The plan sounds good and it’s certainly more equitable than say, Facebook, where contributors get none of the ad revenue Facebook earns off our content. Perhaps a few bloggers from, say, the Huffington Post will migrate over to Slant where they could conceivably earn enough to pay for the coffee they drank while writing the article.
Instead of asking contributors to contribute for free, Slant is essentially asking them to contribute for chump change, with each content rabbit sustained by the hope that they will win the page view lottery and earn some decent cash.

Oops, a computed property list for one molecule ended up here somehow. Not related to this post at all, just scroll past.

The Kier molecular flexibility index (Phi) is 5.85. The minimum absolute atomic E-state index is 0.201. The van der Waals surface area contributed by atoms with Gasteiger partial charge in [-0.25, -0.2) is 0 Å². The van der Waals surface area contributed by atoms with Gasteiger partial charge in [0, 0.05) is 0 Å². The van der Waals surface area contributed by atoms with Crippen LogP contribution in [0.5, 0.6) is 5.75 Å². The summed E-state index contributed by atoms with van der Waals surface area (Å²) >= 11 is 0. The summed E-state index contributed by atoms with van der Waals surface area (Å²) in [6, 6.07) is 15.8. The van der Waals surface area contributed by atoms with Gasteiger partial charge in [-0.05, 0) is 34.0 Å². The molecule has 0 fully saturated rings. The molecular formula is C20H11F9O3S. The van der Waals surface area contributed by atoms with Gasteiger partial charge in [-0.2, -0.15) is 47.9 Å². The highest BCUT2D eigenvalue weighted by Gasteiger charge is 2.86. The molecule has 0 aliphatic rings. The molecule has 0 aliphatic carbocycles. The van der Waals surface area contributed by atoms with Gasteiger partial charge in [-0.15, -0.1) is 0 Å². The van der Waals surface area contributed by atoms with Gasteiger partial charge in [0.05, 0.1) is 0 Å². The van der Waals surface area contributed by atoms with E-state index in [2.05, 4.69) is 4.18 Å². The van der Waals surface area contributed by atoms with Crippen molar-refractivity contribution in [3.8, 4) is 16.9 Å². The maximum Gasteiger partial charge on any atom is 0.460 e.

There are two deeply flawed ideas behind Slant. First, that a website can sustain itself with cheap, citizen-journalist labor (most successful crowdsourced news sites eventually hire professional journalists, because professional writing brings more readers). Second, that advertising alone can sustain a content site that doesn’t have tens of millions of visitors per month. Problem number two can be solved by addressing problem number one, but it’s still an uphill battle.
The truth is that if journalism is to survive, we will have to go beyond ad-based revenue models. Micropayments or subscriptions are one option, and decentralized Blockchain-based social networks are another. Whatever the motivations of Slant’s founders, whether it is actually to save journalism or merely to make money, if they truly want to save the news, they will have to think more creatively.